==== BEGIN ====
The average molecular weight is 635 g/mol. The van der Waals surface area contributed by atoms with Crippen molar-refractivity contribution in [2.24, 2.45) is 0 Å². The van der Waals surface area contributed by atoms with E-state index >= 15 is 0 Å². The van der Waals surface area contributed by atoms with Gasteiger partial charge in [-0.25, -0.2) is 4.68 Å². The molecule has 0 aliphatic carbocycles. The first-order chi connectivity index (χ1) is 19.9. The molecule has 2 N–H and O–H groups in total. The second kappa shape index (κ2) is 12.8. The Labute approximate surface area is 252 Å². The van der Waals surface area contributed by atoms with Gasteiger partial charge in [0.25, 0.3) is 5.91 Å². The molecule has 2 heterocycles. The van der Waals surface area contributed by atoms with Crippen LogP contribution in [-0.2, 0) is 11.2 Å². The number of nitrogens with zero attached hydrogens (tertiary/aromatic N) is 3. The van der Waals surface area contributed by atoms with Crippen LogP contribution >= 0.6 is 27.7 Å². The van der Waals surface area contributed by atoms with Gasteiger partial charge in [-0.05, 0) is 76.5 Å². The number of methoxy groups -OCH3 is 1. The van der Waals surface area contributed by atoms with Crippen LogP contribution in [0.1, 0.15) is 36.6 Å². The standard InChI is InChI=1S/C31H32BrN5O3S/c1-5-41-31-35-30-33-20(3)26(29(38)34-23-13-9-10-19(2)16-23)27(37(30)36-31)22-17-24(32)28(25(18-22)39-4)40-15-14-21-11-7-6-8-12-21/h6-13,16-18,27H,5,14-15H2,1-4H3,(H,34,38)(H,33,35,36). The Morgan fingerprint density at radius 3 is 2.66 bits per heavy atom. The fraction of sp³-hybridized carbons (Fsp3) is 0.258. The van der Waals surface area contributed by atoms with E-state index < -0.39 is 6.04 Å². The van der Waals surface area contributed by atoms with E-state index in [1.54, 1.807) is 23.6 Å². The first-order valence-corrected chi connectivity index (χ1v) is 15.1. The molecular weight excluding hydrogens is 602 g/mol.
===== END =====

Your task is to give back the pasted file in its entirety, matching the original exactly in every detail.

The average molecular weight is 635 g/mol. The van der Waals surface area contributed by atoms with Crippen molar-refractivity contribution in [2.24, 2.45) is 0 Å². The van der Waals surface area contributed by atoms with E-state index >= 15 is 0 Å². The van der Waals surface area contributed by atoms with Gasteiger partial charge in [-0.25, -0.2) is 4.68 Å². The molecule has 0 aliphatic carbocycles. The first-order chi connectivity index (χ1) is 19.9. The molecule has 2 N–H and O–H groups in total. The second kappa shape index (κ2) is 12.8. The Labute approximate surface area is 252 Å². The van der Waals surface area contributed by atoms with Gasteiger partial charge in [0.25, 0.3) is 5.91 Å². The molecule has 2 heterocycles. The van der Waals surface area contributed by atoms with Crippen LogP contribution in [-0.2, 0) is 11.2 Å². The number of nitrogens with zero attached hydrogens (tertiary/aromatic N) is 3. The van der Waals surface area contributed by atoms with Crippen LogP contribution >= 0.6 is 27.7 Å². The van der Waals surface area contributed by atoms with Gasteiger partial charge in [-0.05, 0) is 76.5 Å². The number of methoxy groups -OCH3 is 1. The van der Waals surface area contributed by atoms with Crippen LogP contribution in [0.1, 0.15) is 36.6 Å². The standard InChI is InChI=1S/C31H32BrN5O3S/c1-5-41-31-35-30-33-20(3)26(29(38)34-23-13-9-10-19(2)16-23)27(37(30)36-31)22-17-24(32)28(25(18-22)39-4)40-15-14-21-11-7-6-8-12-21/h6-13,16-18,27H,5,14-15H2,1-4H3,(H,34,38)(H,33,35,36). The Morgan fingerprint density at radius 3 is 2.66 bits per heavy atom. The fraction of sp³-hybridized carbons (Fsp3) is 0.258. The van der Waals surface area contributed by atoms with E-state index < -0.39 is 6.04 Å². The van der Waals surface area contributed by atoms with E-state index in [1.54, 1.807) is 23.6 Å². The first-order valence-corrected chi connectivity index (χ1v) is 15.1. The molecular weight excluding hydrogens is 602 g/mol.